FEW COUNTRIES ARE PRICING CARBON HIGH ENOUGH TO MEET CLIMATE TARGETS
The OECD on 18th September reported that governments need to raise carbon prices much faster if they are to meet their commitments on cutting emissions and slowing the pace of climate change under the Paris Agreement, according to a new OECD report. The report presents new data on taxes and tradeable permits for carbon emissions in 42 OECD and G20 countries accounting for around 80% of global emissions. It finds that today’s carbon prices – while slowly rising – are still too low to have a significant impact on curbing climate change.
US CONVICTS WOMAN INVOLVED IN JAMAICAN LOTTERY SCAM
OCCRP on 18th September reported that the DoJ has announced that a court has convicted a Rhode Island woman for her participation in a Jamaican lottery fraud scheme, which has affected about 100 identified victims with reported losses totalling more than $6.7 million. She was convicted on conspiracy and substantive mail fraud and wire fraud charges, as well as one count of money laundering conspiracy. She was the last of dozens of defendants in a case that the authorities have been investigating and trying for 6 years. The others either pleaded guilty or were convicted earlier. The number of Jamaican Lottery Fraud victims is in the millions, with some estimates of annual losses in excess of $1 billion.
JERSEY LLC LAW STRENGTHENS ITS OFFER TO US CLIENTS
On 18th September, Ogier published a briefing Jersey’s new LLC law that it says strengthens the Island’s offering to US managers to build on the £169 billion of US assets and funds already administered. The Island’s legislature gave final approval to the new LLC structure, which largely mirrors the existing Delaware model.
SOUTH AFRICA: TOP COURT DECRIMINALISES PERSONAL USE OF MARIJUANA
On 18th September, Jurist reported that South Africa’s Constitutional Court has decriminalised personal consumption of marijuana (known as “dagga” in South Africa). There is now up to 24 months to change the Drugs Act. The new provisions would only allow citizens to possess fewer than 100 grams.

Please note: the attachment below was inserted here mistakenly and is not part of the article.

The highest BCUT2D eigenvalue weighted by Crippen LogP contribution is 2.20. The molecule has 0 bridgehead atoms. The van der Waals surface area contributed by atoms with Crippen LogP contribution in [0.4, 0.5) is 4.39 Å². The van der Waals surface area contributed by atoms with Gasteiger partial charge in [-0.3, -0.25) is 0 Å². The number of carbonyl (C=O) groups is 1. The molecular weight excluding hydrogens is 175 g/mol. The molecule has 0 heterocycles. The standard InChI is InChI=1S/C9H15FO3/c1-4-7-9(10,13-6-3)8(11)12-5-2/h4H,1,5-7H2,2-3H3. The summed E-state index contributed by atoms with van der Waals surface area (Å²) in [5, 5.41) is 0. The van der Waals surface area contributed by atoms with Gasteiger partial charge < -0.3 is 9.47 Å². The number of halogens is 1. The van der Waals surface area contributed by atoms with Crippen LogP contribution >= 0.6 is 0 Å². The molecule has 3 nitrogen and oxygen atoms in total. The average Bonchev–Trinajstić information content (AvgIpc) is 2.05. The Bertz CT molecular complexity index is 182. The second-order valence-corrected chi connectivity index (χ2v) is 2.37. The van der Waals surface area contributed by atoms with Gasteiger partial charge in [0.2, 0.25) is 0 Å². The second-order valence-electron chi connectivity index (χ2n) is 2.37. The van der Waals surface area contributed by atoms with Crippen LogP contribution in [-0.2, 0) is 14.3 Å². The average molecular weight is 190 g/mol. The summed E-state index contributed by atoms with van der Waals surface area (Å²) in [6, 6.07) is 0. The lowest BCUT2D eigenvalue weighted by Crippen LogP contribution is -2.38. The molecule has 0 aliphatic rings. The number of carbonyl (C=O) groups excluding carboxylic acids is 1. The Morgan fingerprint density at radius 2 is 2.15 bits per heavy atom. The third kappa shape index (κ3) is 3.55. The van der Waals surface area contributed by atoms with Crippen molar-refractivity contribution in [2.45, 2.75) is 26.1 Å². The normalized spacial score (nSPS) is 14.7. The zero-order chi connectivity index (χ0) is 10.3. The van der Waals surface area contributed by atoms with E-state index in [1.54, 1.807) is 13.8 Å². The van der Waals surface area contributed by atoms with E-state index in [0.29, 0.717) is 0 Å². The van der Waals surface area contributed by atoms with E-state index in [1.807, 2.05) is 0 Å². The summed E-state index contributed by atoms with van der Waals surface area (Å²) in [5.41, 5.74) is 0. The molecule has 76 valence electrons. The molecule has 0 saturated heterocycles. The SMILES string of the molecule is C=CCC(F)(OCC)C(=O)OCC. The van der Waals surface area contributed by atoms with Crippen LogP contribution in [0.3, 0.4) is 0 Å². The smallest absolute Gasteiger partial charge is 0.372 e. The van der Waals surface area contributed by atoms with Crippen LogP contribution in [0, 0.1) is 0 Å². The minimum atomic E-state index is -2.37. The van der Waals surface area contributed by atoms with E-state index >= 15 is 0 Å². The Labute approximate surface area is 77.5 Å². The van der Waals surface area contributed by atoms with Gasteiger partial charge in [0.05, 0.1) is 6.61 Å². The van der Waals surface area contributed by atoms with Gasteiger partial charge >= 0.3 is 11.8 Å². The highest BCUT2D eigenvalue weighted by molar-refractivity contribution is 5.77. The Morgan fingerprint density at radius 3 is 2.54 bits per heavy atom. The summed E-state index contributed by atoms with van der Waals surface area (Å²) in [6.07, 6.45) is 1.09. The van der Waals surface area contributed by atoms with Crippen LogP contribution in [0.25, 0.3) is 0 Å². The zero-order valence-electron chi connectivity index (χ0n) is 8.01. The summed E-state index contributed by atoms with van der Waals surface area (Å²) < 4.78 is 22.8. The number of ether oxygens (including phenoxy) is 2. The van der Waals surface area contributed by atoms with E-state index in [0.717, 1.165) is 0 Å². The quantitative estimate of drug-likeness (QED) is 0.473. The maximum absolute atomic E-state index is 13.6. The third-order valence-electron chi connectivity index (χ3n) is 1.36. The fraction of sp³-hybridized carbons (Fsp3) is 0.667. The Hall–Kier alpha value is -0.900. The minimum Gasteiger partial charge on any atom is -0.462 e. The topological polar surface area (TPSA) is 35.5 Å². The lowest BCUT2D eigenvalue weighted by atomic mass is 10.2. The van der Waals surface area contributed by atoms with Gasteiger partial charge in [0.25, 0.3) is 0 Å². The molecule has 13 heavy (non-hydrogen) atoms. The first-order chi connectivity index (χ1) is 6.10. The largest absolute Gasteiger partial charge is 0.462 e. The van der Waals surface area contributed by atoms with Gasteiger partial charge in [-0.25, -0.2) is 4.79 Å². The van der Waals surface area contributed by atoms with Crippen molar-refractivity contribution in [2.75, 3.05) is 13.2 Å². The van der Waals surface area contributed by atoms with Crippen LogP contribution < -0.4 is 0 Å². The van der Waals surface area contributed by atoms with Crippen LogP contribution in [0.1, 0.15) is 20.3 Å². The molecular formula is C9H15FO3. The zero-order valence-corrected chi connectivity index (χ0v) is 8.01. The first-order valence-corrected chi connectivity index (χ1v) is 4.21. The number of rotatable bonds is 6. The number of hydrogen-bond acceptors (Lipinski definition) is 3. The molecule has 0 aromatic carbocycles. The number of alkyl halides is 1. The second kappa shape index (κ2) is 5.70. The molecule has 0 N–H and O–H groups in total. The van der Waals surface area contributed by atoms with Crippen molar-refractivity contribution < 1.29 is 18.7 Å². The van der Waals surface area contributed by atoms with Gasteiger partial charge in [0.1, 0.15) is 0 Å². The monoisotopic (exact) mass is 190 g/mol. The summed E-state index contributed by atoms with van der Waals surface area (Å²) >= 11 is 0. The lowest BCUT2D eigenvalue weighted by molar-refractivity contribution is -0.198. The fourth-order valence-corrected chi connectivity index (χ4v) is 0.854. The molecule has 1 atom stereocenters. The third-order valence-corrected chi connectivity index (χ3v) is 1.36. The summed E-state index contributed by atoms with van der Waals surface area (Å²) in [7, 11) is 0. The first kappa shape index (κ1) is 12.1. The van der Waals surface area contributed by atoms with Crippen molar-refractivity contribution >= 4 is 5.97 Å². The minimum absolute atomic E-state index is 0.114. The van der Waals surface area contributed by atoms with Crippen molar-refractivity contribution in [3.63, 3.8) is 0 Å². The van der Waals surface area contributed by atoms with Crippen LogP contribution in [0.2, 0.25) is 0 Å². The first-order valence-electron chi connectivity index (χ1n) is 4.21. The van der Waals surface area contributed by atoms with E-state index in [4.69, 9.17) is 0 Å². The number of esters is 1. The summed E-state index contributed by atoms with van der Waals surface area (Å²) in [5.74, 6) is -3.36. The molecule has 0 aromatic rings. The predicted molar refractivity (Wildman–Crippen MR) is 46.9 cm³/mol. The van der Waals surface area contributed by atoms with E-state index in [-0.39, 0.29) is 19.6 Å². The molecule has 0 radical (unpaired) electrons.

DHL TAKES THE COMPLEXITY OUT OF CUSTOMS WITH CUSTOMS CONNECTION IN US
The American Journal of Transportation on 18th September reported that DHL Global Forwarding, the air and ocean freight specialist within Deutsche Post DHL Group, announced the launch of its new Customs Connection platform in the US. Customs Connection replaces the previous DHL platform and acts as a one-stop shop for all customs processes backed by a sophisticated technological architecture.
HIGH COURT REJECTS PRIVILEGE CLAIM IN REGULATOR REQUEST FOR DOCUMENTS
Out-Law on 17th September reported that documents sought by the Financial Reporting Council (FRC) from Sports Direct in connection with an FRC investigation into Sports Direct’s auditor must be handed over. Sports Direct had claimed that the documents need not be handed over as they were protected by legal professional privilege (LPP). However, the High Court has now ruled that the production of documents to a regulator solely for the purposes of a confidential investigation by the regulator into conduct of a regulated person does not infringe privilege.
UK PROSECUTORS TO SENIOR PROCUREMENT OFFICER FROM CONOCO PHILLIPS AS A KEY WITNESS IN CORRUPTION TRIAL
On 18th September, the Wall Street Journal reported that the SFO will call a senior procurement officer from ConocoPhillips as a key witness in the London trial of 4 individuals charged with bribery to secure business related to the Jasmine gas field in the North Sea – for allegedly making or accepting illegal payments to ensure that logistics and freight operations company F.H. Bertling won contracts 2010-13. This is the second corruption case the SFO has brought against F.H. Bertling, which closed its UK operations in 2017 following the first prosecution. In 2016 the SFO charged the company, along with 7 current and former directors, with one count each of making corrupt payments to an agent of the Angolan state oil company, Sonangol. 3 were found guilty, 3 pleaded guilty and 1 was acquitted. The company itself pleaded guilty.
FORMER MALAYSIAN LEADER NAJIB ARRESTED AND FACES NEW CHARGES IN 1MDB SCANDAL
The Wall Street Journal on 19th September reported that former Malaysian Prime Minister Najib Razak had been arrested in connection with the 1MDB financial scandal over his alleged receipt of more than $600 million into his personal bank account.
REPORT: CRYPTOCURRENCY EXCHANGES ARE VULNERABLE TO MANIPULATION